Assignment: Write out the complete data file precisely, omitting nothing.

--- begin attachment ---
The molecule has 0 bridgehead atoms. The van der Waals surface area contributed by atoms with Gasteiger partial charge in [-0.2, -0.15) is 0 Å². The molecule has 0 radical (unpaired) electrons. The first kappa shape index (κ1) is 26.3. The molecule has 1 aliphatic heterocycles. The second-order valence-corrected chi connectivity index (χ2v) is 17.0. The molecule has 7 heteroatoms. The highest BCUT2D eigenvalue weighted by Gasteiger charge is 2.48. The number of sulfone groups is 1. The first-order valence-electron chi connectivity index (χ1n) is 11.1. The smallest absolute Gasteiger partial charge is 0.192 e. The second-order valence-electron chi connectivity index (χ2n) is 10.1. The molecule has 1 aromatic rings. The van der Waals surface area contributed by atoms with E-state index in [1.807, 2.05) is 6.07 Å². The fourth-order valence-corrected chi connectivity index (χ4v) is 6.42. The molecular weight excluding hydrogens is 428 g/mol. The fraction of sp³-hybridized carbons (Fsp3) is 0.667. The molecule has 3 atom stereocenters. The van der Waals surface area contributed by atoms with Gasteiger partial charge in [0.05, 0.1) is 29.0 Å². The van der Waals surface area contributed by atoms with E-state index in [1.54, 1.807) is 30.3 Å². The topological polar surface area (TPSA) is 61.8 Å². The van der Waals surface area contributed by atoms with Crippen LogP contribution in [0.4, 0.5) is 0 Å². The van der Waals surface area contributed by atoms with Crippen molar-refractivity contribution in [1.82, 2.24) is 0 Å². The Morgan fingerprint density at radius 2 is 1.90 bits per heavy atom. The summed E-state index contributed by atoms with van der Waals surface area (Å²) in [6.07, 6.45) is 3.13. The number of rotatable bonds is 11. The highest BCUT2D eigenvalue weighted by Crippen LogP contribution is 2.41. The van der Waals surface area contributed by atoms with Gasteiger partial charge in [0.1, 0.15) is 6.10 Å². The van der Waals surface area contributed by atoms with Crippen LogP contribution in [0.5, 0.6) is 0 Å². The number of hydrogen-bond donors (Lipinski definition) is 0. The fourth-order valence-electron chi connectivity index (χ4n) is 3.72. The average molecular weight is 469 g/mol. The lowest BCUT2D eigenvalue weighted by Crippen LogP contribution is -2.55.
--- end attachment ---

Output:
The molecule has 0 bridgehead atoms. The van der Waals surface area contributed by atoms with Gasteiger partial charge in [-0.2, -0.15) is 0 Å². The molecule has 0 radical (unpaired) electrons. The first kappa shape index (κ1) is 26.3. The molecule has 1 aliphatic heterocycles. The second-order valence-corrected chi connectivity index (χ2v) is 17.0. The molecule has 7 heteroatoms. The highest BCUT2D eigenvalue weighted by Gasteiger charge is 2.48. The number of sulfone groups is 1. The first-order valence-electron chi connectivity index (χ1n) is 11.1. The smallest absolute Gasteiger partial charge is 0.192 e. The second-order valence-electron chi connectivity index (χ2n) is 10.1. The molecule has 1 aromatic rings. The van der Waals surface area contributed by atoms with E-state index in [1.807, 2.05) is 6.07 Å². The fourth-order valence-corrected chi connectivity index (χ4v) is 6.42. The molecular weight excluding hydrogens is 428 g/mol. The fraction of sp³-hybridized carbons (Fsp3) is 0.667. The molecule has 3 atom stereocenters. The van der Waals surface area contributed by atoms with Gasteiger partial charge in [0.05, 0.1) is 29.0 Å². The van der Waals surface area contributed by atoms with E-state index in [1.54, 1.807) is 30.3 Å². The topological polar surface area (TPSA) is 61.8 Å². The van der Waals surface area contributed by atoms with Crippen LogP contribution in [0.4, 0.5) is 0 Å². The van der Waals surface area contributed by atoms with Crippen molar-refractivity contribution in [1.82, 2.24) is 0 Å². The Morgan fingerprint density at radius 2 is 1.90 bits per heavy atom. The summed E-state index contributed by atoms with van der Waals surface area (Å²) in [6.07, 6.45) is 3.13. The number of rotatable bonds is 11. The highest BCUT2D eigenvalue weighted by Crippen LogP contribution is 2.41. The van der Waals surface area contributed by atoms with Gasteiger partial charge in [0.1, 0.15) is 6.10 Å². The van der Waals surface area contributed by atoms with Crippen LogP contribution in [0.5, 0.6) is 0 Å². The number of hydrogen-bond donors (Lipinski definition) is 0. The fourth-order valence-electron chi connectivity index (χ4n) is 3.72. The average molecular weight is 469 g/mol. The lowest BCUT2D eigenvalue weighted by Crippen LogP contribution is -2.55.